New research suggests strategies to overcome technological limitations to more accurately detect PMS2 – a genetic mutation which plays a role in Lynch syndrome which can lead to colorectal cancer (more commonly known as colon cancer). This can help better diagnose cases of colon cancer and offer more effective treatment.
Lynch syndrome is a hereditary colorectal cancer susceptibility syndrome. Blood relatives of those with Lynch syndrome have a 50 percent chance of developing cancer. PMS2s role in Lynch syndrome has been greatly underestimated due to technological limitations.
Researchers have uncovered a new means of more accurately detecting PMS2. Researchers developed a three-part strategy of which co-investigator Victor Wei Zhang said, “The results from three methods serve as cross validation for enhanced accuracy and reduced turn-around time.”
Lead investigator Lee-Jun C. Wong said, “This combined strategy provides us with a new tool for reliable molecular analysis of any genes containing multiple copies of highly homologous sequences and should improve the positive finding rate for patients with Lynch syndrome if the PMS2 gene is suspected to be defective. Unambiguous identification of exon 14 deletion in patients with suspicious Lynch syndrome reflects the main advantage of this approach, since traditional molecular methods cannot distinguish the deletion of the active gene from that of the pseudogene due to frequent gene conversion between these highly homologous sequences.”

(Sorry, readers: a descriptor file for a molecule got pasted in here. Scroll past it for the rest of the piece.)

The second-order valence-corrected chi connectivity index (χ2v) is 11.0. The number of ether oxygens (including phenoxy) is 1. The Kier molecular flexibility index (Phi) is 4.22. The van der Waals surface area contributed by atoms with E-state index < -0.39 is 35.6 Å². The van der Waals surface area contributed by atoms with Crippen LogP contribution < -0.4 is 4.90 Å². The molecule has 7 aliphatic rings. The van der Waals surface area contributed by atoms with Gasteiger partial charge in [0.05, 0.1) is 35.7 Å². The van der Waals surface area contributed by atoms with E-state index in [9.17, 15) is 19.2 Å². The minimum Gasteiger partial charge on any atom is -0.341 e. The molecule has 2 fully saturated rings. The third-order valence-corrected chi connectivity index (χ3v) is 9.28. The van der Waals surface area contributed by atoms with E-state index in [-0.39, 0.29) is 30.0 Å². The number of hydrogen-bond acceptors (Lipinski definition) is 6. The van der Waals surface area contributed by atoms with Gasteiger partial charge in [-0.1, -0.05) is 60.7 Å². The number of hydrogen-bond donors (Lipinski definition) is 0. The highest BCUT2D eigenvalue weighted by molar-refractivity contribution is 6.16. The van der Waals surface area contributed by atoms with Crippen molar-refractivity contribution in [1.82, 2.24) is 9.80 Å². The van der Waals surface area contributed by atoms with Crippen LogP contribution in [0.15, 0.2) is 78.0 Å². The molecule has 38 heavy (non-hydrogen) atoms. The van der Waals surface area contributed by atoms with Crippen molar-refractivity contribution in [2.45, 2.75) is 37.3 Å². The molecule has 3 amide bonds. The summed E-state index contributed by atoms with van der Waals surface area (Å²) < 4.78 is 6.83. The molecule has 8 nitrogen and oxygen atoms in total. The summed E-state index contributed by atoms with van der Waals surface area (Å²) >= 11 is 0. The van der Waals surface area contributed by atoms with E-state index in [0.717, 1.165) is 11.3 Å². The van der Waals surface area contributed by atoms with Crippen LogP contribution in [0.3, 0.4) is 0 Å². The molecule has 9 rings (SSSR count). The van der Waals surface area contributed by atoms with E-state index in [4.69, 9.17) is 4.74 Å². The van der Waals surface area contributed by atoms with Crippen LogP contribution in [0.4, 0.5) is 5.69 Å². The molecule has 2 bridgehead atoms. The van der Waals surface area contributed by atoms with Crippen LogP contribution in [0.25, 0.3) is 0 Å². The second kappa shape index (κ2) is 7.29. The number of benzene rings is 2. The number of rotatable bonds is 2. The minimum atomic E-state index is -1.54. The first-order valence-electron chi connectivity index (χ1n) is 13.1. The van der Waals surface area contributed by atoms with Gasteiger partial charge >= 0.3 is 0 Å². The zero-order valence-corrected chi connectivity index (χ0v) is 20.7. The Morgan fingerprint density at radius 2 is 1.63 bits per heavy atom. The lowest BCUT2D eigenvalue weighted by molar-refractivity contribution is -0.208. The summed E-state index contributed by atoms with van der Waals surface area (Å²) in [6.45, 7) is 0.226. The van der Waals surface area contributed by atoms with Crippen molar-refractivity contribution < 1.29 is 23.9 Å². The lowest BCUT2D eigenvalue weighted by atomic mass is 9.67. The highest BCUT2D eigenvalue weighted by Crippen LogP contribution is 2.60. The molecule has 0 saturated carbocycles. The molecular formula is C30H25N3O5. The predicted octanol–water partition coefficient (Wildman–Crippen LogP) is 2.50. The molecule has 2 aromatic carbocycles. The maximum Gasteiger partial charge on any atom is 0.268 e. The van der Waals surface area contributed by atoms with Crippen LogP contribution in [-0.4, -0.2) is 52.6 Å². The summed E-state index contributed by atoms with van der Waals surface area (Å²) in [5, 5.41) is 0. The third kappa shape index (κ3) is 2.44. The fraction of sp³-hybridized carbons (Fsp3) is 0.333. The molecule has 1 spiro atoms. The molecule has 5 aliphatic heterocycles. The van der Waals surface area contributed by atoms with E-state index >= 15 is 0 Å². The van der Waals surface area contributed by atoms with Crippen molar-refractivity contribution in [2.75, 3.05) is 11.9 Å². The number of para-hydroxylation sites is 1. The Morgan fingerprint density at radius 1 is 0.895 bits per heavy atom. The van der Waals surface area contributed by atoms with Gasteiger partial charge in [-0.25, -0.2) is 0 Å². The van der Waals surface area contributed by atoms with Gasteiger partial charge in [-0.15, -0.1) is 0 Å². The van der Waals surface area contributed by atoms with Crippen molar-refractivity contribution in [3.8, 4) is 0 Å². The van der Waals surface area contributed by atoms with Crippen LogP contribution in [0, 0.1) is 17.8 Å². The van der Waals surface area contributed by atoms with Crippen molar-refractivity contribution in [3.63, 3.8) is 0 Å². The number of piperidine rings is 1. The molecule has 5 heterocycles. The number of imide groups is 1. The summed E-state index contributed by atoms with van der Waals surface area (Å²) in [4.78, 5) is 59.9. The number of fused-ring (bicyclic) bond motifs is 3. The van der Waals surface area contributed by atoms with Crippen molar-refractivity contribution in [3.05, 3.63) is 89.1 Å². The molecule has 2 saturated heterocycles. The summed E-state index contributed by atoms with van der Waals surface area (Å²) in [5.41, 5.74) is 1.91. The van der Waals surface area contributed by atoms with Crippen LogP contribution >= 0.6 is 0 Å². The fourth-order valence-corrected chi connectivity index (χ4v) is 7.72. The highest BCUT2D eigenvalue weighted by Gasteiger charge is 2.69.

In the past, the Evaluation of Genomic Applications in Practice and Prevention Working Group suggested genetic testing for those with Lynch syndrome. Even though only four percent of colon cancers are caused by Lynch syndrome, the group felt it could not only improve the health of the individual but improve the health of close blood relatives as well.
Individuals with Lynch syndrome have a 16 percent greater chance of developing a second primary colon cancer within 10 years. If a person is identified with Lynch syndrome they routinely undergo colonoscopies and other monitoring tests to ensure colon cancer does not develop.
Colon cancer is the fourth most common cancer within America. It’s typically more common in men than women and it’s estimated that in 2015 there will be 132,700 new diagnosed cases.
The findings were published in The Journal of Molecular Diagnostics.